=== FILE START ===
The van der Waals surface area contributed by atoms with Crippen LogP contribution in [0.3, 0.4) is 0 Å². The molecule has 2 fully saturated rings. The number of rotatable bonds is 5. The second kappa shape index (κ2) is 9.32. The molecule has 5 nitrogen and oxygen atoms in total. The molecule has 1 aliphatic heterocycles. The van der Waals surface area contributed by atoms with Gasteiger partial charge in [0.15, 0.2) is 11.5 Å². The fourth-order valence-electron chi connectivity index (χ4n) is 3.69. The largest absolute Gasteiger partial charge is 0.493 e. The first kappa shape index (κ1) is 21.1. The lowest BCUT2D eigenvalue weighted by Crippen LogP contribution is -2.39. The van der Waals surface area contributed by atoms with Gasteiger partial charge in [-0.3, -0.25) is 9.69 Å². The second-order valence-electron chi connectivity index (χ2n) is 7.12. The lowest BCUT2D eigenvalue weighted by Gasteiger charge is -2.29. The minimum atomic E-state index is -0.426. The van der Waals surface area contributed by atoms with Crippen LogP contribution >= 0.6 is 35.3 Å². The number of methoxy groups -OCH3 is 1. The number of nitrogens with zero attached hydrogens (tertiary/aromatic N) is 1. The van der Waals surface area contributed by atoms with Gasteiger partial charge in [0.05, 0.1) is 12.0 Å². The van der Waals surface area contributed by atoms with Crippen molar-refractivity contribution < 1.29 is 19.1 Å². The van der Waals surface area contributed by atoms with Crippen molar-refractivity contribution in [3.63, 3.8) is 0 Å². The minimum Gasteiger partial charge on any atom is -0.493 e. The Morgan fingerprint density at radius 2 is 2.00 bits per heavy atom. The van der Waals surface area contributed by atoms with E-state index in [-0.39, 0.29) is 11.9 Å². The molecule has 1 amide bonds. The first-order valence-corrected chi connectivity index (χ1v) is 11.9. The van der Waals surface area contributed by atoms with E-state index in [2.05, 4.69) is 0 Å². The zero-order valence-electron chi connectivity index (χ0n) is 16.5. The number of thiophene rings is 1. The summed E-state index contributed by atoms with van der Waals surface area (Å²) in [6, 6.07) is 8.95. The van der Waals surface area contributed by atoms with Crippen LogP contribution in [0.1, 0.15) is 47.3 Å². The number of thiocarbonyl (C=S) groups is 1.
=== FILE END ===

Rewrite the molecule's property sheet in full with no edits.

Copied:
The van der Waals surface area contributed by atoms with Crippen LogP contribution in [0.3, 0.4) is 0 Å². The molecule has 2 fully saturated rings. The number of rotatable bonds is 5. The second kappa shape index (κ2) is 9.32. The molecule has 5 nitrogen and oxygen atoms in total. The molecule has 1 aliphatic heterocycles. The van der Waals surface area contributed by atoms with Gasteiger partial charge in [0.15, 0.2) is 11.5 Å². The fourth-order valence-electron chi connectivity index (χ4n) is 3.69. The largest absolute Gasteiger partial charge is 0.493 e. The first kappa shape index (κ1) is 21.1. The lowest BCUT2D eigenvalue weighted by Crippen LogP contribution is -2.39. The van der Waals surface area contributed by atoms with Gasteiger partial charge in [-0.3, -0.25) is 9.69 Å². The second-order valence-electron chi connectivity index (χ2n) is 7.12. The lowest BCUT2D eigenvalue weighted by Gasteiger charge is -2.29. The minimum atomic E-state index is -0.426. The van der Waals surface area contributed by atoms with Crippen LogP contribution >= 0.6 is 35.3 Å². The number of methoxy groups -OCH3 is 1. The number of nitrogens with zero attached hydrogens (tertiary/aromatic N) is 1. The van der Waals surface area contributed by atoms with Gasteiger partial charge in [0.05, 0.1) is 12.0 Å². The van der Waals surface area contributed by atoms with Crippen molar-refractivity contribution < 1.29 is 19.1 Å². The van der Waals surface area contributed by atoms with Crippen molar-refractivity contribution in [3.63, 3.8) is 0 Å². The minimum Gasteiger partial charge on any atom is -0.493 e. The Morgan fingerprint density at radius 2 is 2.00 bits per heavy atom. The van der Waals surface area contributed by atoms with E-state index in [-0.39, 0.29) is 11.9 Å². The molecule has 1 amide bonds. The first-order valence-corrected chi connectivity index (χ1v) is 11.9. The van der Waals surface area contributed by atoms with E-state index in [2.05, 4.69) is 0 Å². The zero-order valence-electron chi connectivity index (χ0n) is 16.5. The number of thiophene rings is 1. The summed E-state index contributed by atoms with van der Waals surface area (Å²) in [6, 6.07) is 8.95. The van der Waals surface area contributed by atoms with Crippen LogP contribution in [0.1, 0.15) is 47.3 Å². The number of thiocarbonyl (C=S) groups is 1.